Jan JJ

For a related study from PRIO in Norway, see

Gleditsch, Nils Petter; Lene Siljeholm Christiansen & Håvard Hegre 2007. 'Democratic Jihad? Military Intervention and Democracy', presented at Post-Conflict Transitions Conference, World Bank, Washington, DC, 30 April–1 May.

Abstract: Democracies rarely if ever fight one another, but they participate in wars as frequently as autocracies. They tend to win the wars in which they participate. Democracies frequently build large alliances in wartime, but not only with other democracies. From time to time democra-cies intervene militarily in on-going conflicts. The democratic peace may contribute to a nor-mative justification for such interventions, for the purpose of promoting democracy and eventually for the promotion of peace. This is reinforced by an emerging norm of humanitarian intervention. Democracies may have a motivation to intervene in non-democracies, even in the absence of on-going conflict, for the purpose of regime change. The Iraq War may be interpreted in this perspective. A strong version of this type of foreign policy may be interpreted as a democratic crusade. The paper examines the normative and theoretical foundations of democratic interventionism. An empirical investigation of interventions in the period 1960–96 indicates that democracies intervene quite frequently, but rarely against other democracies. In the short term, democratic intervention appears to be successfully promoting democratization, but the target states tend to end up among the unstable semi-democracies. The most widely publicized recent interventions are targeted on poor or resource-dependent countries in non-democratic neighborhoods. Previous research has found these characteristics to reduce the prospects for stable democracy. Thus, forced democratization is unpredictable with regard to achieving long-term democracy and potentially harmful with regard to securing peace. However, short-term military successes may stimulate more interventions until the negative consequences become more visible.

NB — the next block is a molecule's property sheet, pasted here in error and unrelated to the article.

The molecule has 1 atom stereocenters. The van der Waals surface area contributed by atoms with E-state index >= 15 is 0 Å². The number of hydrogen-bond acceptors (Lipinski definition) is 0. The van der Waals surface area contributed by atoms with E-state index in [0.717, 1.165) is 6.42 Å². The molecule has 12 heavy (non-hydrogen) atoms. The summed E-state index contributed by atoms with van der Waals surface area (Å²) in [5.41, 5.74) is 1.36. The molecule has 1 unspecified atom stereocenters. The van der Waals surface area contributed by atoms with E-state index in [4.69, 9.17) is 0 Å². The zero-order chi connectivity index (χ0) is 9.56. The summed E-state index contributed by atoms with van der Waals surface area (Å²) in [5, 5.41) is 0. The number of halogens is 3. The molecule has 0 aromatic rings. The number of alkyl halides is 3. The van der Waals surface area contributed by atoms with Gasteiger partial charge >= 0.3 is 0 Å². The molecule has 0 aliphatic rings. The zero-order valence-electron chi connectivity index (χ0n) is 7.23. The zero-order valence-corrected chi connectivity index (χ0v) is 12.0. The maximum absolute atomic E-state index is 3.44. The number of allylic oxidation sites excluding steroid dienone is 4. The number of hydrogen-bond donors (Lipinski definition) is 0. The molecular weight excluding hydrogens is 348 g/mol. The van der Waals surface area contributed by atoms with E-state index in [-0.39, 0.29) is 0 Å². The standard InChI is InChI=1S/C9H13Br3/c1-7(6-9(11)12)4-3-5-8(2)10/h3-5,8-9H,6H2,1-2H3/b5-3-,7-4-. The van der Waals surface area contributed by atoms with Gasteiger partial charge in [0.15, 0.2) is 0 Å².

Mike B

I thought that many of the Cold War interventions were less about promoting democracy and more about stopping Communism. One problem with Democratic states is that they might adopt policies hostile towards American interests like socialism and Islamic radicalism, a point clearly forgotten by the current administration with its actions in Iraq.

Per Kurowski

The problem is that most, instead of looking to help create the conditions for a sustainable democracy to prosper, are mostly trying to impose their own democracy on others.

In Iraq the sine qua nom condition for having a sustainable democracy is an oil revenue sharing system that hinders the concentration of oil wealth in the hands of governments and bureaucrats. The Iraq Study Group Report, 2006, even mentioned to “redistribute a portion of oil revenues directly to the population on a per capita basis”… but who has heard a word on that truly democracy empowering proposal since?


Thinking about Applying to NW? ,